On the Regionale (R and RV) trains a dog not in a basket will be charged at 50% of the adult rate.
On an all trains the dog must be muzzled.
On the trains operated by Vy (most regional trains and the Oslo <> Bergen and Oslo <> Swedish border routes) tickets are required for dogs that are more than 40cm tall at the shoulder and the charge is half of the adult rate; there is no charge for smaller dogs.
However, all dogs regardless of height, have to travel with their owners in designated areas on the trains and spaces are limited.
On the standard long distance express trains, the AVE, Alvia, Euromed and IC services, you can add a dog as an extra when making booking:
The flat rate prices, irrespective of distance and departure are:
Basic (second class) = €20
Comfort XL or Elige + Comfort tickets (first class) = €10
Premium Class = no charge
However, dogs can only be taken on board these larga-distancia services if they can travel in a container measuring no more than 60x35x35 cm and do not weigh more than 10kg.
On the other trains operated by Renfe, including the Avant, MD and Regional-Express services, it looks as though the charge will be 25% of the Adult rate.
On these trains the dog can weigh more than 10kg and it doesn't have to be placed in a container.
On the trains provided by the national rail operator, SJ, up two dogs can be taken on board for no additional cost, but on the express Snabbtag and IC trains, you and the dog(s) will need to travel in specific spaces on the train, which must be reserved in advance.
These spaces are in Second Class, you cannot travel with dogs in first class on any SJ train.
Though if you want more space, because your animals is large, you can purchase a ticket at the equivalent of the youth rate.
When booking the ticket for yourself you will need to select the 'Animals Allowed' option on the seating plan.
On other trains you will need to board the train into the specific marked areas.
If your dog is under 30 cm in height (up to their shoulder blades) and you travel with it in a basket or other suitable container, your dog may travel free of charge as hand luggage.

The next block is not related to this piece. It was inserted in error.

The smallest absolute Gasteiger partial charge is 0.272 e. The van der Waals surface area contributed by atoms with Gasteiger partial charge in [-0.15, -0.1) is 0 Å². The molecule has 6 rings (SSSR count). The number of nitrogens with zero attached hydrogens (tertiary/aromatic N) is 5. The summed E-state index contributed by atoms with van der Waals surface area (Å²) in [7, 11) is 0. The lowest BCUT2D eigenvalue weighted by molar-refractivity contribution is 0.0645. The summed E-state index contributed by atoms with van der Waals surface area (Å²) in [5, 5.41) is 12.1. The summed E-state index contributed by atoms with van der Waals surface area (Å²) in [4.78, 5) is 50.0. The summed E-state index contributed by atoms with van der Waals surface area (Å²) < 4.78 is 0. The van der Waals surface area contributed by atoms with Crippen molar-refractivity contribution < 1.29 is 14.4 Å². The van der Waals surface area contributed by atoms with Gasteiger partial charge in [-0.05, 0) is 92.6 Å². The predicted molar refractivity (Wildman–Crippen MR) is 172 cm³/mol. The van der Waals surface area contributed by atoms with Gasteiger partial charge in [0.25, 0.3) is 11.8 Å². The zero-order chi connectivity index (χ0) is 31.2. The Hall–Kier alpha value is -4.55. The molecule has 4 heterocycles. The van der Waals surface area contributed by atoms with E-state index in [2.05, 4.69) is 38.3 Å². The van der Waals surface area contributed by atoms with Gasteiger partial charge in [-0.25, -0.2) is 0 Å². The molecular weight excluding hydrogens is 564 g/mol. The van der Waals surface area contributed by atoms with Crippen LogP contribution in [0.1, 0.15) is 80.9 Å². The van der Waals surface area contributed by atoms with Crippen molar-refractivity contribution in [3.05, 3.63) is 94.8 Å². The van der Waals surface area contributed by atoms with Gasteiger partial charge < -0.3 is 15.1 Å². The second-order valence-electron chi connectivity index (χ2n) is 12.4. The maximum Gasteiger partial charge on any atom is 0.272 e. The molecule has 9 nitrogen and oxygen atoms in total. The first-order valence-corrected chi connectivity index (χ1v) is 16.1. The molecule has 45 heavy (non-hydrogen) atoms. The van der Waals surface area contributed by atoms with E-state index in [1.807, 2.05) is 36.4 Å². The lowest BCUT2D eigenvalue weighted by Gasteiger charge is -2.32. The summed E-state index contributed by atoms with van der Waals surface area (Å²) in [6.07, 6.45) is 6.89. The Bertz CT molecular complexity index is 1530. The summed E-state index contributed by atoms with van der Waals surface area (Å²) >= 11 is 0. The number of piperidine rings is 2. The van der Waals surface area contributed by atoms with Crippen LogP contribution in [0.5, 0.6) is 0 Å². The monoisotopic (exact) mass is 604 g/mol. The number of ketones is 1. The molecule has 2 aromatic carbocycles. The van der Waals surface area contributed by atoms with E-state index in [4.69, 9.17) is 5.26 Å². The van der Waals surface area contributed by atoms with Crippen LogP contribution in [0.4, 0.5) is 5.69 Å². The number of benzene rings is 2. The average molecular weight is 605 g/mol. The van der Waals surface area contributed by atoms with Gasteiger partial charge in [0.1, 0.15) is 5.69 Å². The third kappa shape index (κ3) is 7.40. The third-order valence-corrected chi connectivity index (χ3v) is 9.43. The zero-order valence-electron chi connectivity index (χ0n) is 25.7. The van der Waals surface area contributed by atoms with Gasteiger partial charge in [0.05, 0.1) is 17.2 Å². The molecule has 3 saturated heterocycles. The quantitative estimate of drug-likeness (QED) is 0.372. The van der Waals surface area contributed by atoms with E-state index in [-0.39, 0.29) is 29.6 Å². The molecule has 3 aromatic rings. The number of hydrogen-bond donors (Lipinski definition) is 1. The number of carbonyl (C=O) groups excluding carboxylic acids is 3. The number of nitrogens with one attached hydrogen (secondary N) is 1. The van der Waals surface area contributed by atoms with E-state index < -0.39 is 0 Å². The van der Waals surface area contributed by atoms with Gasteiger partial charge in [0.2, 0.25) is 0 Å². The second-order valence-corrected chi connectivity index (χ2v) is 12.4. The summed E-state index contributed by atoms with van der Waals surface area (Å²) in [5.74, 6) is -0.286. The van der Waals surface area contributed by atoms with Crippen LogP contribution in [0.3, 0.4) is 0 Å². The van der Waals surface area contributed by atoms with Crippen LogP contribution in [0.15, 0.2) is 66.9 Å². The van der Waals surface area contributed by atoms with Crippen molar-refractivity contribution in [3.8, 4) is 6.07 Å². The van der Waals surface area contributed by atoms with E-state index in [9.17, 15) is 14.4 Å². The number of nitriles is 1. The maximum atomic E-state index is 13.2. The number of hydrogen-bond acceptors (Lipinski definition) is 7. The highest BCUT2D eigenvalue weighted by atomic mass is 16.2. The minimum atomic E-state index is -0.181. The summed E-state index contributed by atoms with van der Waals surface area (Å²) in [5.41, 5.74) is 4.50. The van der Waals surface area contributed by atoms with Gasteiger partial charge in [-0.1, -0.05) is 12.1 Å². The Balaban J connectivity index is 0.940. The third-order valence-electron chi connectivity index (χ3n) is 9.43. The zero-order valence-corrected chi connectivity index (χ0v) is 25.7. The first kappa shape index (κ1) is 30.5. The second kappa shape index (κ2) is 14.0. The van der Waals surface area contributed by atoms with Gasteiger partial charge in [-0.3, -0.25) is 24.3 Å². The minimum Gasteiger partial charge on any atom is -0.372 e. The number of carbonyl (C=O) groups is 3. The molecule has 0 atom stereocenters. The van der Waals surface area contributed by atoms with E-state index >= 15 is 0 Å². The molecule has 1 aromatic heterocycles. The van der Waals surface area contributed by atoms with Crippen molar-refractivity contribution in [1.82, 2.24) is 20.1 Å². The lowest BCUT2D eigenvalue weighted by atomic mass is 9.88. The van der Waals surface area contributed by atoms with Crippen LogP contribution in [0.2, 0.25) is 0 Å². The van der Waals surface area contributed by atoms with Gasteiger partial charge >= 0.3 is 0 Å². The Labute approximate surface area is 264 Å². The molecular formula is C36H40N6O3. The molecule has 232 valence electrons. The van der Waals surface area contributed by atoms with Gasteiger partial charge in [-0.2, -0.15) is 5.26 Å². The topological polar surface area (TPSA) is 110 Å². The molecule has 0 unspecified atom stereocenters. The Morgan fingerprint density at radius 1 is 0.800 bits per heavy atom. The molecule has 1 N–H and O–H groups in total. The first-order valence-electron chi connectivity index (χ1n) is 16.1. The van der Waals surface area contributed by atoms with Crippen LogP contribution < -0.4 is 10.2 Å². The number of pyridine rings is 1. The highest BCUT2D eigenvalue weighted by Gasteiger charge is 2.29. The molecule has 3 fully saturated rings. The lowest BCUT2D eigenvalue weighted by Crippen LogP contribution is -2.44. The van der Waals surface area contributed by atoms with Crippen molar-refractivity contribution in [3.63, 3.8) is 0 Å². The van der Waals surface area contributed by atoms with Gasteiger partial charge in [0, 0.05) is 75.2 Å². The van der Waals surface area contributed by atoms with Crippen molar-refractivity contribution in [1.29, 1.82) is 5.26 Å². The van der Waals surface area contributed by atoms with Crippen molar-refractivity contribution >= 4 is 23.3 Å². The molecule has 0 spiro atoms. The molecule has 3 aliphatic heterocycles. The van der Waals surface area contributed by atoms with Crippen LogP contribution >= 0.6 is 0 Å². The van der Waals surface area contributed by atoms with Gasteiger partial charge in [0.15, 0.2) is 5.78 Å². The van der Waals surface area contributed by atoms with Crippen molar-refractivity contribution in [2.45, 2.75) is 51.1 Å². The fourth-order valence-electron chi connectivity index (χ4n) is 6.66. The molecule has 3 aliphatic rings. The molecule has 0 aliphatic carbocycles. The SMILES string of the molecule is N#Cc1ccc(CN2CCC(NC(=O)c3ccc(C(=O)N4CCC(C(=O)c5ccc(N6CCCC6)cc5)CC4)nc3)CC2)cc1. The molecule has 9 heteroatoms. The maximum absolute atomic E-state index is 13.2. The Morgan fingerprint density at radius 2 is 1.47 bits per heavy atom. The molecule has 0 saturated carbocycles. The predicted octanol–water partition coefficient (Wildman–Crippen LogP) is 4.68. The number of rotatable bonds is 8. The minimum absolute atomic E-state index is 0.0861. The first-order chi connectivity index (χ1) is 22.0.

SBB is the national rail operator in Switzerland an it sells a Day Card for Dogs which costs CHF 25 and is valid for travel on any Swiss train and most public transport, which can be used if you will be travelling with larger dogs on Swiss trains.
If you will be travelling with a first class tickets, the same Day Card for dogs can be used for first class travel,
If you will be visiting Switzerland and therefore won't have a Half-Fare Card which can be used to obtain a discount for rail tickets, this Day Card for Dogs, may be the only option?
There are instructions on the SBB website for purchasing dog tickets for individual journeys, but they include the use of a Half-Fare Card; and I couldn't get them to work despite multiple attempts.
Or you could by a ticket for the dog at the station, whether you will be traveling first or second class, the price for the dog will be 50% of the 2nd class rate, but if the Day Card for Dogs is cheaper, you will automatically be offered that as an alternative.
If a dog is small enough to travel in a bag, basket or on your lap, there will be no charge for it.
For larger dogs you need to purchase a Dog Day Ticket regardless of the train you will be taking and the distance you will be travelling, but they cost a reasonable €3.30.
How dogs can taken on Europe's international trains can be an information vacuum, but one golden rule is that it must be micro-chipped; and this also applies to taking dogs from non E.U countries across internal and external E.U. borders.